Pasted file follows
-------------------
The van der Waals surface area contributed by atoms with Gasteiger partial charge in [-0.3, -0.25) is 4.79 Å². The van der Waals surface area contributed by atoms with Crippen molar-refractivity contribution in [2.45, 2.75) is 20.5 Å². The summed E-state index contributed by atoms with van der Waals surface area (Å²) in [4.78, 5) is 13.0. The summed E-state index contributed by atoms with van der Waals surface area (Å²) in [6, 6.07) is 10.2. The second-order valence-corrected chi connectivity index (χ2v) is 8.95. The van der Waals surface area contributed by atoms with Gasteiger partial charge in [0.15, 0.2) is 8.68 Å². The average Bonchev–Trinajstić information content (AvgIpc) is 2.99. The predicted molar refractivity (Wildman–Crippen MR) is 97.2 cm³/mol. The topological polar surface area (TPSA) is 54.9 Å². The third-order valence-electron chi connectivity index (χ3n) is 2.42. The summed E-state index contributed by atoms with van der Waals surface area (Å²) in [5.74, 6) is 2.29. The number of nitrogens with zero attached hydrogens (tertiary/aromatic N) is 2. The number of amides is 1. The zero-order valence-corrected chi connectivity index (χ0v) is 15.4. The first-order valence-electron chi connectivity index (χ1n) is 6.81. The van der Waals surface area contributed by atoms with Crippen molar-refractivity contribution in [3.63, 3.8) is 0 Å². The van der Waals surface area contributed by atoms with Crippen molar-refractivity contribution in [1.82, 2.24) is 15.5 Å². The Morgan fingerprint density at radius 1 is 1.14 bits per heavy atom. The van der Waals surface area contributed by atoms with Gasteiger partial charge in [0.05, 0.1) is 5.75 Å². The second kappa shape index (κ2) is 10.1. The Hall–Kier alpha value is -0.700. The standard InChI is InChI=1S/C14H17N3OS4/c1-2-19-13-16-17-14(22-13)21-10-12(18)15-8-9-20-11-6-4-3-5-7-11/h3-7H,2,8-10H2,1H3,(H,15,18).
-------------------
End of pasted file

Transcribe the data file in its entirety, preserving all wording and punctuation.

The van der Waals surface area contributed by atoms with Gasteiger partial charge in [-0.3, -0.25) is 4.79 Å². The van der Waals surface area contributed by atoms with Crippen molar-refractivity contribution in [2.45, 2.75) is 20.5 Å². The summed E-state index contributed by atoms with van der Waals surface area (Å²) in [4.78, 5) is 13.0. The summed E-state index contributed by atoms with van der Waals surface area (Å²) in [6, 6.07) is 10.2. The second-order valence-corrected chi connectivity index (χ2v) is 8.95. The van der Waals surface area contributed by atoms with Gasteiger partial charge in [0.15, 0.2) is 8.68 Å². The average Bonchev–Trinajstić information content (AvgIpc) is 2.99. The predicted molar refractivity (Wildman–Crippen MR) is 97.2 cm³/mol. The topological polar surface area (TPSA) is 54.9 Å². The third-order valence-electron chi connectivity index (χ3n) is 2.42. The summed E-state index contributed by atoms with van der Waals surface area (Å²) in [5.74, 6) is 2.29. The number of nitrogens with zero attached hydrogens (tertiary/aromatic N) is 2. The number of amides is 1. The zero-order valence-corrected chi connectivity index (χ0v) is 15.4. The first-order valence-electron chi connectivity index (χ1n) is 6.81. The van der Waals surface area contributed by atoms with Crippen molar-refractivity contribution in [3.63, 3.8) is 0 Å². The van der Waals surface area contributed by atoms with Crippen molar-refractivity contribution in [1.82, 2.24) is 15.5 Å². The Morgan fingerprint density at radius 1 is 1.14 bits per heavy atom. The van der Waals surface area contributed by atoms with Gasteiger partial charge in [0.05, 0.1) is 5.75 Å². The second kappa shape index (κ2) is 10.1. The Hall–Kier alpha value is -0.700. The standard InChI is InChI=1S/C14H17N3OS4/c1-2-19-13-16-17-14(22-13)21-10-12(18)15-8-9-20-11-6-4-3-5-7-11/h3-7H,2,8-10H2,1H3,(H,15,18).